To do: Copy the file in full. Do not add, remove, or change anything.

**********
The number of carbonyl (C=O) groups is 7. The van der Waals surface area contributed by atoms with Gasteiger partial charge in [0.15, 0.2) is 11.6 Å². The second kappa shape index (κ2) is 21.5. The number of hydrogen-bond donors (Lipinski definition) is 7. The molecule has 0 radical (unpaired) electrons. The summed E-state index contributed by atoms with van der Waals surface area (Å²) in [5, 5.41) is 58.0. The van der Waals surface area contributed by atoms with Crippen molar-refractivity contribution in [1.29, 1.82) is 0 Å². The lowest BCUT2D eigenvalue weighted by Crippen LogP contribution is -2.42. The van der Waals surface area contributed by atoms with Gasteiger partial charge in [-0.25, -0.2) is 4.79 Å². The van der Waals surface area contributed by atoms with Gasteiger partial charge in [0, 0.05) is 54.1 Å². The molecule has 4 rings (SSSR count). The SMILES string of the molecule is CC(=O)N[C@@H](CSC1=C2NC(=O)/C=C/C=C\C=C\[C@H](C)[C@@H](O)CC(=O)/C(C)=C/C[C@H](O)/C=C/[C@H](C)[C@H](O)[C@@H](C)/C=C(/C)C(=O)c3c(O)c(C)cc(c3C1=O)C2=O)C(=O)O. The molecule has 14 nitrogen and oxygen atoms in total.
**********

The number of carbonyl (C=O) groups is 7. The van der Waals surface area contributed by atoms with Gasteiger partial charge in [0.15, 0.2) is 11.6 Å². The second kappa shape index (κ2) is 21.5. The number of hydrogen-bond donors (Lipinski definition) is 7. The molecule has 0 radical (unpaired) electrons. The summed E-state index contributed by atoms with van der Waals surface area (Å²) in [5, 5.41) is 58.0. The van der Waals surface area contributed by atoms with Crippen molar-refractivity contribution in [1.29, 1.82) is 0 Å². The lowest BCUT2D eigenvalue weighted by Crippen LogP contribution is -2.42. The van der Waals surface area contributed by atoms with Gasteiger partial charge in [-0.25, -0.2) is 4.79 Å². The van der Waals surface area contributed by atoms with Gasteiger partial charge in [0, 0.05) is 54.1 Å². The molecule has 4 rings (SSSR count). The SMILES string of the molecule is CC(=O)N[C@@H](CSC1=C2NC(=O)/C=C/C=C\C=C\[C@H](C)[C@@H](O)CC(=O)/C(C)=C/C[C@H](O)/C=C/[C@H](C)[C@H](O)[C@@H](C)/C=C(/C)C(=O)c3c(O)c(C)cc(c3C1=O)C2=O)C(=O)O. The molecule has 14 nitrogen and oxygen atoms in total.